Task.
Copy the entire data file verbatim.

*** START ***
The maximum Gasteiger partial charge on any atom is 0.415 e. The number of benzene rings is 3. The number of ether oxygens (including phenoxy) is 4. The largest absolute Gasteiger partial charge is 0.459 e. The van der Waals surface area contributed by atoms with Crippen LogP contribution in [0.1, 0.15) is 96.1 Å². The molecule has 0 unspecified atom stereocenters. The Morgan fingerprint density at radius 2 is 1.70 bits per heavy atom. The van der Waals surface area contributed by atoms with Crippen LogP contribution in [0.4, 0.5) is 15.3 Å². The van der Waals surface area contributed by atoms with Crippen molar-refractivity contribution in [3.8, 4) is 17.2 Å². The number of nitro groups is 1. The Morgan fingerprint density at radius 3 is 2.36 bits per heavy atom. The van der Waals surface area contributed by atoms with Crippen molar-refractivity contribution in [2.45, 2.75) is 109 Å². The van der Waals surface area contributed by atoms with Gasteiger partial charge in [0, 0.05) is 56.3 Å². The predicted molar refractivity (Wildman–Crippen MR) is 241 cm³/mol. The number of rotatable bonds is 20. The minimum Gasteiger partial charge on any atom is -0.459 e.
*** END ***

The maximum Gasteiger partial charge on any atom is 0.415 e. The number of benzene rings is 3. The number of ether oxygens (including phenoxy) is 4. The largest absolute Gasteiger partial charge is 0.459 e. The van der Waals surface area contributed by atoms with Crippen LogP contribution in [0.1, 0.15) is 96.1 Å². The molecule has 0 unspecified atom stereocenters. The Morgan fingerprint density at radius 2 is 1.70 bits per heavy atom. The van der Waals surface area contributed by atoms with Crippen LogP contribution in [0.4, 0.5) is 15.3 Å². The van der Waals surface area contributed by atoms with Crippen molar-refractivity contribution in [3.8, 4) is 17.2 Å². The number of nitro groups is 1. The Morgan fingerprint density at radius 3 is 2.36 bits per heavy atom. The van der Waals surface area contributed by atoms with Crippen molar-refractivity contribution in [2.45, 2.75) is 109 Å². The van der Waals surface area contributed by atoms with Gasteiger partial charge in [0, 0.05) is 56.3 Å². The predicted molar refractivity (Wildman–Crippen MR) is 241 cm³/mol. The number of rotatable bonds is 20. The minimum Gasteiger partial charge on any atom is -0.459 e.